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Odd Thermal Reaction of Coffee Grounds

  1. Oct 9, 2014 #1
    While on an elk hunting trip in the mountains we awoke to roughly 2 feet of snow. Everyone wanted coffee and nobody had brought any conventional coffee tools. A cowboy boiled water in an aluminum pot just dumped coffee grounds in the water. Naturally a lot of those grounds floated near the surface. He then simply touched the bottom of the pot to the snow and almost instantaneously the grounds, all of them, shot to the bottom. He was then able to pour off the liquid with almost no grounds in it as long as the pour was slow and smooth.

    Was this simply some sort of thermal reaction or was there an electrical component?
  2. jcsd
  3. Oct 9, 2014 #2


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    O.k., I'll give it a shot, but by no means I'm certain it's the case.

    I'd say the pot, after taking off the stove/fire, cools mainly through evaporation on the liquid/air interface, with the conductive cooling through the container walls being much lower in magnitude. This should create temperature gradient in the liquid with top being the coolest and bottom the hottest. As a result, convection currents would keep circulating(just as during boiling, but less vigorously), pushing all sorts of debris to the top.
    Once you touch the bottom of the (presumably metal) container to the snow, the conductive cooling through the bottom goes up, leaking more heat through the bottom than the top, thus shutting down the convection currents and allowing the beans to sink.(or maybe even reversing the currents?)
    Last edited: Oct 9, 2014
  4. Oct 9, 2014 #3


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    This seems a bit like what happens in the classic coffee brewing method in a jug. Hot water is added and the grounds all rise to the top. You give a very light stir with a spoon and they fall down. I always thought this was just air being released from the grounds but I think Bandersnatch's idea of cooling could be related. If the grounds trap a thin layer of hotter water and insulate it they would stay suspended (average density of hot water plus coffee ground). A gentle stir (or a tap on the ground) could cool the grounds and increase their density. It could be an easy experiment for someone who makes coffee this way - just put a thermometer in amongst the grounds and stir.
  5. Oct 10, 2014 #4
    Thanks for replying and of course I had considered the simply thermal possibilities and the replies do firm that part up some. The reason for my post and still a cause for a bit of consternation is that the grounds did not just "settle down". They went like a shot! extremely rapid and on a vector essentially straight down. Is it likely that mere thermal difference could attain this degree of change?
  6. Oct 10, 2014 #5


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    It sounds unlikely to me too but there really aren't any other forces around - except buoyancy, due to air bubbles on the grounds. It would then be due to the 'bump' on the ground, rather than any thermal shock from the snow. (What does that guy do in the summer, I wonder? lol)
    I cannot remember seeing any 'froth' left at the top of the coffee - which sort of lends doubt to the bubble explanation.
    This is interesting. . .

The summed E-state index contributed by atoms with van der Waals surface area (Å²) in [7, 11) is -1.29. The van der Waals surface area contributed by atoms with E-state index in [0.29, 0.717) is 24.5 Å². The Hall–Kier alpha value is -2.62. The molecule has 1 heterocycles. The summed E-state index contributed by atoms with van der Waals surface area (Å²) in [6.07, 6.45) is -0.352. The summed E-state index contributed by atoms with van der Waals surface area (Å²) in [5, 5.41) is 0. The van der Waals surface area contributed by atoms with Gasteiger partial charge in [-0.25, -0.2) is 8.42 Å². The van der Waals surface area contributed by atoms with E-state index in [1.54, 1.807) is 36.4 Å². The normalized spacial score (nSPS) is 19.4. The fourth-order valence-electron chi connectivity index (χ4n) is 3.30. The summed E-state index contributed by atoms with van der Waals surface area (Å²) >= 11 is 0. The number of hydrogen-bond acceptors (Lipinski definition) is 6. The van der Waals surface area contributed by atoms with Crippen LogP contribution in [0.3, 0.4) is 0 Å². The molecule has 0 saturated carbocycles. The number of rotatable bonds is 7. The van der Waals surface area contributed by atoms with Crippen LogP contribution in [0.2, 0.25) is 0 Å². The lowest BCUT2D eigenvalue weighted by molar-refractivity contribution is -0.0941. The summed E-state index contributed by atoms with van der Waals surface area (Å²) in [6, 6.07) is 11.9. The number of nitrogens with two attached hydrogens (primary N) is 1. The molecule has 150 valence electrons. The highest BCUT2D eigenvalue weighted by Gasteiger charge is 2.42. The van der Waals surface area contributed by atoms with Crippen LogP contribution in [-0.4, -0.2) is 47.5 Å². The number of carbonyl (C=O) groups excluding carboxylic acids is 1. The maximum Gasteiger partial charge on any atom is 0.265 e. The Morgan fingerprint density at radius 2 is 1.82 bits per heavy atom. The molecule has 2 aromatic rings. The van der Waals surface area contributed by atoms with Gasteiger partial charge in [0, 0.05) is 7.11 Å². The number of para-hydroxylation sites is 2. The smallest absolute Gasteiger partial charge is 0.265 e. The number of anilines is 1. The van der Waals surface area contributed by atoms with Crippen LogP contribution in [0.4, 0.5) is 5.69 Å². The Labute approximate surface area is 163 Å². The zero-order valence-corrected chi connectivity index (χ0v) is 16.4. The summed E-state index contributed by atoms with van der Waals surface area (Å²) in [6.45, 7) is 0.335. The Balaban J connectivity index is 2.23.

7. Oct 10, 2014 #6
    Hi enorbet,

    If you can reproduce this effect in your kitchen and post it on youtube, I'd really like to see it. If you do, please use a glass coffee pot so that the grounds can be seen to shoot down. Thanks
  8. Oct 10, 2014 #7
    If it is an aluminum pot, how can you tell that the grounds went like a shot or even that they went? If the mixture was so transparent, why bother anyway? :)

    I make coffee like this almost every day (it is the so called "Turkish" or "Syrian" coffee, popular in Eastern Europe). If the water is hot enough, after mixing the coffee with the sugar and water only very few grounds remain on the surface anyway. Not enough to bother you. On the surface you have mostly the foam (which is desirable). It is said that a few drops of cold water will make any grounds left on the surface to go down but i did not find it very effective.
  9. Oct 10, 2014 #8
    I was standing over his shoulder as were the others because we all wanted to see this in action. Apparently, even though we were all locals (I was a new local but the rest were born at least nearby) he was the only one who knew this "trick". In all honesty I can't say how hard he placed it in the snow because it was fresh Rocky Mountain powder, quite fluffy, so only he holding the pot could have felt how quickly and how solidly compression and the temperature "battle" resisted. I do recall that the pot was roughly 5 inches deep and it sunk to the handle at the rim. I have no way of knowing if it stopped on it's own due to compacting or if he just didn't lower it any further. It is quite possible however that a bump occurred and that contributed. All of us were rather amazed and of course the cowboy doing the dunking tried not to show how pleased he was that everyone was grinning in marvel.

    That's a bit of a tall order since I don't have a Pyrex pot that size and the lady of the house may chase me out of the kitchen with a broom, but I will indeed try.

    Very observant. :) In truth, 2 things affected this.

    1) One of the cowboys had stomach ulcers and had asked that it not be overly strong, especially since the very same coffee making fellow had doused the previous evening's potatoes with a huge amount of black pepper.

    2) I have no idea if it was due to the temperature near the surface, but the mixture, though uncommonly weak for my taste (but we did crave something hot more than a pick me up... we were VERY awake! We were at 8800ft altitude and it was COLD!) was darkly translucent near the bottom and nearly transparent at the top. He had taken care not to disturb it and moved from the fire to the snowbank very carefully. My memory fails me if I could see the grounds actually hit bottom, but I am quite certain the grounds shot down for at least 2-3 inches of the 5. More than that I cannot safely say.

    That said, because of the reaction we all shared (except for the maker) we were all rather astounded and looked at each other wide-eyed and grinning, and this says something about a quick surprise, not a lazy spiral down. The reaction was extremely fast, both the grounds and ours.